I think the best fiction writers and the best street photographers are the same. We love to tell stories. But we don't need to tell the whole story right away. Sometimes it's better to just tease our audience (and I include myself in my audience) with a snippet that tells a little part of a story but tells it in a way that's so poignant that it's worth savoring in it's unanchored and compartmentalized whole.
Can I tell you a story about "the one that got away" and how it has haunted me ever since? I was in Russia for a few cold weeks in February of 1995. The country was in tremendous distress at the time and no one was sure where the next food or money would come from. Times were very desperate. But just typing these words makes the scene so banal. What does desperate really mean? Everyone's mind and their own history create a subjective mental story when we use words to describe despair.....So let me tell you what I saw.
I left my hotel on Nevsky Prospekt one afternoon with the intention to walk the streets of St. Petersburg and take photographs. It was so cold you could see the breathe you exhaled ten minutes ago as it formed into snow and gently settled toward the earth. I was out of place in my western, technical, cold weather gear. My Contax camera dangling from its neckstrap. And as I walked down the street the light was fading and becoming a dark and dusky rose color. Street lights were flickering on and the cars crunched by on hard snow with their little headlights flickering.
And then I came upon him. Huddled against the stone wall of one of the ancient gray buildings was an old man. He was wearing bits and pieces of an old uniform. I could see a bit of newspaper tucked in around the tops of his worn shoes, put there as extra insulation from the biting cold. He was worn just like a photos of every sun damaged homeless person living on the streets past a certain age. His face had deep clefts and his eyes were worn, sad and vague. Battered by the chill wind of hopelessness.
He'd lost one arm. His coat sleeve was pinned up to his shoulder. This wasn't some faux display to evoke sympathy from tourists because I'll tell you that in the dead of winter in 1995 there weren't any. At least none that would leave their hotels without chauffeurs, body guards and cars.....And he stood there in the freezing cold.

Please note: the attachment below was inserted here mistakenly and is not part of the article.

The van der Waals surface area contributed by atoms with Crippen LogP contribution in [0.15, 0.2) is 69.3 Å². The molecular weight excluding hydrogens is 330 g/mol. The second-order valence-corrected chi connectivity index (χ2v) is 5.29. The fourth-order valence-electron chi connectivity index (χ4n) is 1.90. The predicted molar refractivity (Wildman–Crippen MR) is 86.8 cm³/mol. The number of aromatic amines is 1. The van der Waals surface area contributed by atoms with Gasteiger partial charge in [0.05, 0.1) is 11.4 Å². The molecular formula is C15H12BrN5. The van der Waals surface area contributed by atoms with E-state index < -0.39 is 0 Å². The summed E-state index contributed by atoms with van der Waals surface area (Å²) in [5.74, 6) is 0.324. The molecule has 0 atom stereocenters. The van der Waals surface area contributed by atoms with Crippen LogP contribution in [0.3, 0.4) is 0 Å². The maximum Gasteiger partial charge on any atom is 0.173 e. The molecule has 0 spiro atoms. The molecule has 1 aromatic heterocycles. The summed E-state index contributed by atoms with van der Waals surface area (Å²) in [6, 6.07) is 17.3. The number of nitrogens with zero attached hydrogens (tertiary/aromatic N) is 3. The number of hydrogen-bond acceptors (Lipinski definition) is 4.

In front of the man was a very small and delicate wooden table, painted a fading french blue, faded away by time. On the table was a glass case. The glass itself was old and filled with romantic imperfections and bubbles. The seams of the glass case were soldered bronze. All crude handwork. The glass case was the size of fairly typical home aquarium. Inside the case were three littles vases of flowers. Just two or three stems in two of the vases. The third held a small bouquet of flowers and the smallest sprig of baby's breath. In each corner of the case were small, white candles which gave off a peculiar, warm glow.
I say it was peculiar because the slight warmth of the inside of the case caused just enough condensation to diffuse the candle light as it would be diffused through the living room's winter window of my house back home. The job of the candles was to keep the flowers, and the water they sat in, from freezing. And as I stood there, riveted by this site the ambient light continued to drop until the streetlights, the daylight and the candles seemed to provide even amounts of illumination and the points of candle flame seemed so much warmer in the purple blanket that was slowly falling through the sky to cover the quiet city.
It was hauntingly beautiful and sad all at once. Deeply sad. And I couldn't figure out how to include all the pieces of the scene in a frame of film without impinging on the dignity of the old man. This was his life. He knew it was his life. It was all he had. To photograph it seemed wrong. It seemed exploitive. It seemed like trophy hunting. I left my camera dangling around my neck and I walked over and, in broken Russian, bad French and pantomimed English I bought the small bouquet of flowers. I paid the man much more than he asked. He gave me a memory that would haunt me for the rest of my life. What was that really worth? What can we ask from others except to make us kinder, more empathetic and more grateful?
What happened to the flowers? I was out shooting. I didn't want to carry around flowers. I walked several more blocks and then turned a corner and gave the flowers to the first young couple I saw. It was a beautiful day of street shooting and I returned to the hotel without having fired a frame.......
Detail of the entry lobby at the Alexander Palace in
Pushkin, Russia. 1995.